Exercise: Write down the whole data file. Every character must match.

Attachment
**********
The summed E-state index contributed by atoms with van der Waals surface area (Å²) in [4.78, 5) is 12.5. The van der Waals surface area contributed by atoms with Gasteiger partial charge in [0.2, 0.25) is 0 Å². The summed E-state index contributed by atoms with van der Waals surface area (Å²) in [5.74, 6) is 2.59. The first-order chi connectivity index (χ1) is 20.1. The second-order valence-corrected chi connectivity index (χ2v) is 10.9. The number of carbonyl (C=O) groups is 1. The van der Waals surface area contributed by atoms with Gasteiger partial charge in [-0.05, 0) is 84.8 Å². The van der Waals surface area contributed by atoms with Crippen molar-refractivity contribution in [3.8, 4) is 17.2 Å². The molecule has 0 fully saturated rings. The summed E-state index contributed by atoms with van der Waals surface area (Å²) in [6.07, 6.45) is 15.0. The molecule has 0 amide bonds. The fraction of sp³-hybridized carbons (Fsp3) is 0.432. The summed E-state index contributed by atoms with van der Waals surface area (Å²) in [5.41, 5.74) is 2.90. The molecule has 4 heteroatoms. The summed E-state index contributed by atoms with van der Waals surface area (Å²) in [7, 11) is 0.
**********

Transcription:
The summed E-state index contributed by atoms with van der Waals surface area (Å²) in [4.78, 5) is 12.5. The van der Waals surface area contributed by atoms with Gasteiger partial charge in [0.2, 0.25) is 0 Å². The summed E-state index contributed by atoms with van der Waals surface area (Å²) in [5.74, 6) is 2.59. The first-order chi connectivity index (χ1) is 20.1. The second-order valence-corrected chi connectivity index (χ2v) is 10.9. The number of carbonyl (C=O) groups is 1. The van der Waals surface area contributed by atoms with Gasteiger partial charge in [-0.05, 0) is 84.8 Å². The van der Waals surface area contributed by atoms with Crippen molar-refractivity contribution in [3.8, 4) is 17.2 Å². The molecule has 0 fully saturated rings. The summed E-state index contributed by atoms with van der Waals surface area (Å²) in [6.07, 6.45) is 15.0. The molecule has 0 amide bonds. The fraction of sp³-hybridized carbons (Fsp3) is 0.432. The summed E-state index contributed by atoms with van der Waals surface area (Å²) in [5.41, 5.74) is 2.90. The molecule has 4 heteroatoms. The summed E-state index contributed by atoms with van der Waals surface area (Å²) in [7, 11) is 0.